Denis Bakhvalov

Precise timing of machine code with Linux perf.

Categories: tools ; performance analysis

03 Apr 2019


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I feel like writing these days, so powered by this feeling I decided to share another quite useful technique that I sometimes use. Today I will show how you can utilize Intel LBR (Last Branch Record) feature to do cycle-based timing of the code blocks. Knowing precisely how much cycles it took to execute certain number of assembly instructions, how great that would be? Want to know how? Keep on reading and you will learn. Just to tease you, look at this desired report:

  0000000000400618   movb  $0x0, (%rbp,%rdx,1) 
  000000000040061d   add $0x1, %rdx 
  0000000000400621   cmp $0xc800000, %rdx 
  0000000000400628   jnz 0x400618 
  # 5 cycles

How cool is that!

It’s just an arbitrary code snippet to give you a taste of what you’ll be able to see in this article. This shows precise number of cycles for a given basic block: 4 instructions in a block were executed in 5 cycles.

I find it very educational to look at those numbers and try to understand why you get them. Again, great for improving the mental model of how CPU works.

I want to thank Andi Kleen for showing me this technique.

Recap on LBR

The underlying CPU feature that allows this to happen is called LBR(Last Branch Record). I previously wrote an article about LBR, so I encourage you to visit this blog post if you want to know what it is.

LBR feature is used to track control flow of the program. This feature uses MSRs (Model Specific Registers) to store history of last executed branches. Why we are so interested in branches? Well, because this is how we are able to determine the control flow of our program. Since we are interested in branches which are always the last instructions in a basic blocks and all instructions in the basic block are guaranteed to be executed once, we can only focus on branches. Using this control flow statistics we can determine which path of our program (chain of basic blocks) is the hottest. This is sometimes called a Hyper Block. And there are other applications of LBR feature, see here.

Traditionally LBR entry1 has two important components: FROM_IP and TO_IP, which are basically source address of the branch and destination address. If we collect long enough history of source-destination pairs, we will be able to unwind the control flow of our program. Just like a call stack! Sounds nice and simple, right?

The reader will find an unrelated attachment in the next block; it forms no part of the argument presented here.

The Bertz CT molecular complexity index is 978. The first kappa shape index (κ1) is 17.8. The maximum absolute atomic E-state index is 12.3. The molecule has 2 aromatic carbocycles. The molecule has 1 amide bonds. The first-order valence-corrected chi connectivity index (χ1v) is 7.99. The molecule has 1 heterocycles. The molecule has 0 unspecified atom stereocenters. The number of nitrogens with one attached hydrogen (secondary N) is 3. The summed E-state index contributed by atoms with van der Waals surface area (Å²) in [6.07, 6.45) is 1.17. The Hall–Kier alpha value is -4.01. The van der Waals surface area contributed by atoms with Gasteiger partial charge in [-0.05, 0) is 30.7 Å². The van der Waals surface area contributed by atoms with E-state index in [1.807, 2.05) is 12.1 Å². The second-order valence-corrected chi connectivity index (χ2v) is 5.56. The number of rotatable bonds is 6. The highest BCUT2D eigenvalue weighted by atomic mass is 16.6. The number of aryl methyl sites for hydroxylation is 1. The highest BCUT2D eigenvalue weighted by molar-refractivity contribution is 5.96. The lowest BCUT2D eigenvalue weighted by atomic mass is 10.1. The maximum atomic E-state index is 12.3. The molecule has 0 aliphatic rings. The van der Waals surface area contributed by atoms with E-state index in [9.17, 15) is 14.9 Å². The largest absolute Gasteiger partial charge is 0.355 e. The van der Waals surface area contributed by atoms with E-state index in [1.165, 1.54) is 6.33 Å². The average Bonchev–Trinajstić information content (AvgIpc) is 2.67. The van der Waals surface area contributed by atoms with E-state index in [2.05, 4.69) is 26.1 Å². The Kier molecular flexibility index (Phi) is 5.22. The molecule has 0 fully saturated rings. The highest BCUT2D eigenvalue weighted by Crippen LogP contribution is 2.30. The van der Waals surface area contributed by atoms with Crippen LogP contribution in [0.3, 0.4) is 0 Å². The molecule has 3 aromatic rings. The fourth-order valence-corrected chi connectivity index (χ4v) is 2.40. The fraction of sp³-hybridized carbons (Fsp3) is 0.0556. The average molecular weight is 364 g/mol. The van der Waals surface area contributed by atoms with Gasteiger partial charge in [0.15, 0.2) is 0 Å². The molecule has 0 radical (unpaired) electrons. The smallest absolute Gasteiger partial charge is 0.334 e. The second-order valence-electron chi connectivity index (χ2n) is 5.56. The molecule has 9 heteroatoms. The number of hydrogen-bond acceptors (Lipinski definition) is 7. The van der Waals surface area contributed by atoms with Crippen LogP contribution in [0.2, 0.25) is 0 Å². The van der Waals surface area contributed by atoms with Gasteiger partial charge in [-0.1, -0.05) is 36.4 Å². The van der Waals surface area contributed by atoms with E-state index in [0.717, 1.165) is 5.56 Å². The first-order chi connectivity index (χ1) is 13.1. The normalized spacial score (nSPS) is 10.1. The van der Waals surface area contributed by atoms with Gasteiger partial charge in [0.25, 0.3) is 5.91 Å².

Starting from Haswell we already could get the information if the branch was predicted or not. There was a dedicated bit for it in the LBR entry. But since Skylake additional LBR_INFO2 component was added to LBR entry which received additional Cycle Count field:

Cycle Count - Elapsed core clocks since last update to the LBR stack.

With this new field we are able not only to get the branch history, but also to get precise timing in cycles between two taken branches. Awesome! But be aware that it only works starting from Skylake. Additionally you need to have not too old version of perf (mine is 4.15.18). Here is the commit which added this functionality in perf.

Getting cycles count with linux perf

First of all, to use this functionality with perf, LBR must be enabled:

$ dmesg | grep -i lbr
[    0.228149] Performance Events: PEBS fmt3+, 32-deep LBR, Skylake events, full-width counters, Intel PMU driver.

To demonstrate usefulness of this technique I took the example from one my previous articles about Top-Down Analysis methodology. The code has a loop with a random load that typically will miss in L3-cache and go to main memory:

#include <random>

extern "C" { void foo(char* a, int n); }

const int _200MB = 1024*1024*200;

int main() {
  char* a = (char*)malloc(_200MB); // 200 MB buffer
  for (int i = 0; i < _200MB; i++) {
    a[i] = 0;

  const int min = 1;
  const int max = _200MB;
  std::default_random_engine generator;
  std::uniform_int_distribution<int> distribution(min,max);

  for (int i = 0; i < 10000000; i++) {
    int random_int = distribution(generator);
    foo(a, random_int);

  return 0;

Function foo is implemented in assembly like this:

# start some irrelevant work
# finish some irrelevant work

# load that goes to DRAM
mov     rax, QWORD [rdi + rsi]
# introduce dependency chain
mov     rax, QWORD [rdi + rax]